Tons of things have happened in these last couple weeks, both of my parents have had birthdays. For my dad’s birthday I made him a slide show/power point of lots of different pictures and set it to Butterfly Kisses (I know, it is so clique) but I haven’t given it to him yet because have to upload it through Drop Box and it says it will take a whole day to upload… I’m never connected to Internet long enough for it to finish the upload.

For my moms birthday I sent her a video of me giving her sponsor child, Kenia, the gifts that my mom bought her. I had no idea but Kenia’s birthday was the day before my mom’s birthday. In the video, Kenia was really shy and didn’t know how to react but as soon as the camera tuned off, she started saying how happy she was, how much she loved the gifts, and she couldn’t stop smiling. I told my mom so she knew how much Kenia loved her gifts since the video didn’t show it. The kids here are either camera shy or love the camera too much. There is really no happy medium.

Kenia is from the Los Pinos care point, which is the only care point that I have not been to since moving to Honduras. I have worked a lot with the facilitators but haven’t needed to go to the point because they bring everything to us. I got to go last year and fell in love with the kids. Thankfully the children from the care point come to the church on Sunday. I haven’t seen all the kids that I remember but I get to see a lot of them and that makes me very happy. It is incredible because during worship, they all run up to the front and dance and worship. They look like they are having a party because they are singing, dancing, and laughing. It looks like a scene from a movie. I will try to record it some time so that I can share a video with you.

We had one Sunday that literally was a party. People from the Teupasenti care point and the 4 surrounding white fields came down. It was a very full service. The facilitator from the La Canada white field dedicated his baby to the church. It was fun seeing everyone but I had thought that I would see a lot more of the children from the Teupasenti care point but unfortunately many of them couldn’t come, whether it was because of lack of room or just their inability to come. It was still lots of fun though and the church was very full. Some of them stayed until Wednesday night service. The Friday previous to that Sunday, we had a Children’s Cup meeting. We have one every other Friday. The facilitators from each point come for a meeting where we discuss upcoming projects, deadlines, answer questions etc. Iris, who runs the Teupasenti care point, takes a bus 2.5 hours to make it to the meeting, spends the night at Karen’s house and the next morning takes a bus 2.5 hours back. That week, she came down, made it back to Teupasenti probably around 10:30/11, got her work done and than the next day, got back on a bus at 7am and rode back to the church, sat through service, had lunch and then went all the way back… I felt so bad for her because that is a lot of time riding on a very very bumpy rode. But it didn’t seem to bother her. Iris is one of the most content people and hardest workers I think I have ever met. She is awesome! (Side note: Iris runs the Teupasenti care point by herself, unlike other care points who have 2-4 regular facilitators who split the responsibilities, she runs it all by her self, and has A LOT of kids to care for and keep track of. She has a sister who helps out when she needs it and works with the mothers at the church. She also helps out with the white field a lot. Her mother past away and her father cannot find work. She has 2 younger brothers and 3 younger sisters who are in the program. Her brothers are sponsored but her sisters are not. They are such a sweet family that work hard, are very smart, never complain, and love Jesus. So if anyone would like to sponsor a child, and wants to help out this family which could really use the help, please let me know.)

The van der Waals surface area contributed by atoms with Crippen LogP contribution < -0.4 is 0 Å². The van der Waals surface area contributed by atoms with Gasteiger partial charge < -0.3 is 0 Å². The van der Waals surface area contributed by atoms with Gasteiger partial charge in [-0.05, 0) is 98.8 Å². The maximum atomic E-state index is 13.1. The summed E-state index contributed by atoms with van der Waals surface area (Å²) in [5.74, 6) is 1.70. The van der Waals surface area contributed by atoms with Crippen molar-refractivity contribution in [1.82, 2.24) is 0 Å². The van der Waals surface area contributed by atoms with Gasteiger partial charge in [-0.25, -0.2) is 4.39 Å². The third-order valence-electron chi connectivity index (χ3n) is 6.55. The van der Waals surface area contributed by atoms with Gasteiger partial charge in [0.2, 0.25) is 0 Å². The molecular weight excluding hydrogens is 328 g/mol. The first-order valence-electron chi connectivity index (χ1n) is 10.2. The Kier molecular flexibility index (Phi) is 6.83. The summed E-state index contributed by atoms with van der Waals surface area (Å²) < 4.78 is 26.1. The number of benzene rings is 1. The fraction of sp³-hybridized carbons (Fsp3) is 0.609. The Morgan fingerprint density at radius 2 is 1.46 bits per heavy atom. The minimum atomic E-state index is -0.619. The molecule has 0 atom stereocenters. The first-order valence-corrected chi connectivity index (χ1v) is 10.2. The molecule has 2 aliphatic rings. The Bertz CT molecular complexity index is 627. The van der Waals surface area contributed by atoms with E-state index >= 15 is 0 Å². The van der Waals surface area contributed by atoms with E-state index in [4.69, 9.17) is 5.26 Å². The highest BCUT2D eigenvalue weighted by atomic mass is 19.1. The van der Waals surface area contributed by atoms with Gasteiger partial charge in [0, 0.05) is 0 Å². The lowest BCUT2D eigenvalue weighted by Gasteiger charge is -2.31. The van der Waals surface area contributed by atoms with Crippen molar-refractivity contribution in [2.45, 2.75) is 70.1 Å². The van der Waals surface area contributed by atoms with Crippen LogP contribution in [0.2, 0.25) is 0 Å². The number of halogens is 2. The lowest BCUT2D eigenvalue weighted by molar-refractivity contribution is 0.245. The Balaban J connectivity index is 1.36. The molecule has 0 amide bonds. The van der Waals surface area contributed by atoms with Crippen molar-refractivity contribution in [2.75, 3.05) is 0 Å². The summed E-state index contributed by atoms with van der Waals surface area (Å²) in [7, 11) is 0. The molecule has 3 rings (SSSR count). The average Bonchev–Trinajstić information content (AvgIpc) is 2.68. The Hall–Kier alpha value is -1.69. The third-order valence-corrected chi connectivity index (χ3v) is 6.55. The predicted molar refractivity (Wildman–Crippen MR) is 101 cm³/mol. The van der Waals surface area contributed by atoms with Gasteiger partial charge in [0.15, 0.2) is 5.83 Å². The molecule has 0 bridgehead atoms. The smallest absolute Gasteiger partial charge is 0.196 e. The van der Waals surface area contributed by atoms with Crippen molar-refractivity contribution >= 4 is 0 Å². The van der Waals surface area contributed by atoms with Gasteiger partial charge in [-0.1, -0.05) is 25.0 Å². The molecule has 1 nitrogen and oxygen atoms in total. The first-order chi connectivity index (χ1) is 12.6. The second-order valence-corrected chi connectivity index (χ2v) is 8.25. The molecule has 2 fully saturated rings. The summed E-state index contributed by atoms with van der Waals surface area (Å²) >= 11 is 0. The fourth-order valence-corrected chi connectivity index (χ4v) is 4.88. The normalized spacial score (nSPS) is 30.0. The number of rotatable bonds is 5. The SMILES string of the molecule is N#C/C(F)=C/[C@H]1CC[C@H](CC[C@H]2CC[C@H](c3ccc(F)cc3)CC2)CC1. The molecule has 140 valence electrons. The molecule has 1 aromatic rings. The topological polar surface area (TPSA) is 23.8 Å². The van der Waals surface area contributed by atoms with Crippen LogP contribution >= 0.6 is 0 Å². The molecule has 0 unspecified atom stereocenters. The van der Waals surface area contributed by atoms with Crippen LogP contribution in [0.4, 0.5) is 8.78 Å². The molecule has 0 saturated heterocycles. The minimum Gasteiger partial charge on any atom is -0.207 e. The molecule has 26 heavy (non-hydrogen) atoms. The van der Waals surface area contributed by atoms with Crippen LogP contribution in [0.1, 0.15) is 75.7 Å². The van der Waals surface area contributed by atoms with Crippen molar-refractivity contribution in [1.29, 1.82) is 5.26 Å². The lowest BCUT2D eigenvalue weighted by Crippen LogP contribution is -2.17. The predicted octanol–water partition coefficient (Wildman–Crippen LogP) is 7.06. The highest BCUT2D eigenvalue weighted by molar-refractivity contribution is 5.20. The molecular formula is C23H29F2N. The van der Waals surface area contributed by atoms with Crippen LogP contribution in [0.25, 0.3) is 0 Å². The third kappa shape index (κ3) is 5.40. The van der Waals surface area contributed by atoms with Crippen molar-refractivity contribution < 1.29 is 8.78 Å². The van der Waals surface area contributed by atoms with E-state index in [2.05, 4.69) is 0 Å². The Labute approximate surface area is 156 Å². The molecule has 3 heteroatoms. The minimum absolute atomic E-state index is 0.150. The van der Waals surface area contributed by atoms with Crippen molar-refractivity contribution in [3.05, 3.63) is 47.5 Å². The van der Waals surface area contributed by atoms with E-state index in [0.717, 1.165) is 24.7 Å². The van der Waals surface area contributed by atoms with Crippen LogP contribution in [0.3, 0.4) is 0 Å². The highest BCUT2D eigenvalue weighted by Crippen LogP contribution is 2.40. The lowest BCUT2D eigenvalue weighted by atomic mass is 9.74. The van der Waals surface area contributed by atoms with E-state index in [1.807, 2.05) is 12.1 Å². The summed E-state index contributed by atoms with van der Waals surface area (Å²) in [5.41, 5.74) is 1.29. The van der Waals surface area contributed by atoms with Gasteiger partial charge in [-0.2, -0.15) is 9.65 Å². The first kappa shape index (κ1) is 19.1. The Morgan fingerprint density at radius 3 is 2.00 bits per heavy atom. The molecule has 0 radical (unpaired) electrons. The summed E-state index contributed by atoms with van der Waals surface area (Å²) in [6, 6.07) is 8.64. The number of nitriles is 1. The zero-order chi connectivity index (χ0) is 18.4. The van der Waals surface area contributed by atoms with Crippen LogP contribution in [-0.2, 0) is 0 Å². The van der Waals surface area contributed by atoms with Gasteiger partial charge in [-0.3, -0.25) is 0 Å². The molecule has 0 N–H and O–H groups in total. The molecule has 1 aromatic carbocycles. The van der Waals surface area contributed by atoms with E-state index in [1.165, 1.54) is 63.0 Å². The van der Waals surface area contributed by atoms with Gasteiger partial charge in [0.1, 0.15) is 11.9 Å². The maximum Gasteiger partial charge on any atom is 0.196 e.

The Monday after Seacoast left and Pastor Daniel was on his vacation, Karen and I walked into the office to work and were shocked to find puddles of water. I still don’t know what exactly happened but the office had flooded. The room where we keep all the donations and the meds for Dr. Sabback was really bad. We had to take everything out of the boxes and suitcases and set it out to dry. Thankfully the things that couldn’t get wet were on the top… God really took care of us in that situation because wet medicine could have been very bad. Because everything was out anyways, I started going through all of the donations that Action Church left… 10 full suitcases of donations. I had to let everything dry, go through and organize and document it, and than repack it… my dream. The only thing that I did not like, really didn’t like, was that the water attracted ants so as I was taking things out of the suitcases, there were tons of little ants crawling around. It was really gross. I did eventually get everything organized, packed and labeled with avoiding the ants as much as possible. I thought I would be able to go through it all very quickly, I knew what all we had, I just had to write it down, let it dry and repack it. It ended up taking me 2 full days. I had to go through all the clothing and sizes and document the different kinds of clothing (short sleeved shirt, T-shirt, camisole, long sleeves etc.) in each size. Craziness! But now that it is done and the annual reports are turned in, Karen and I are going to find a day to drive to Teupasenti and  deliver all of the bags. We will probably stay there for a night so I am excited to see everyone again. We haven’t set a date yet but it will be sometime this month.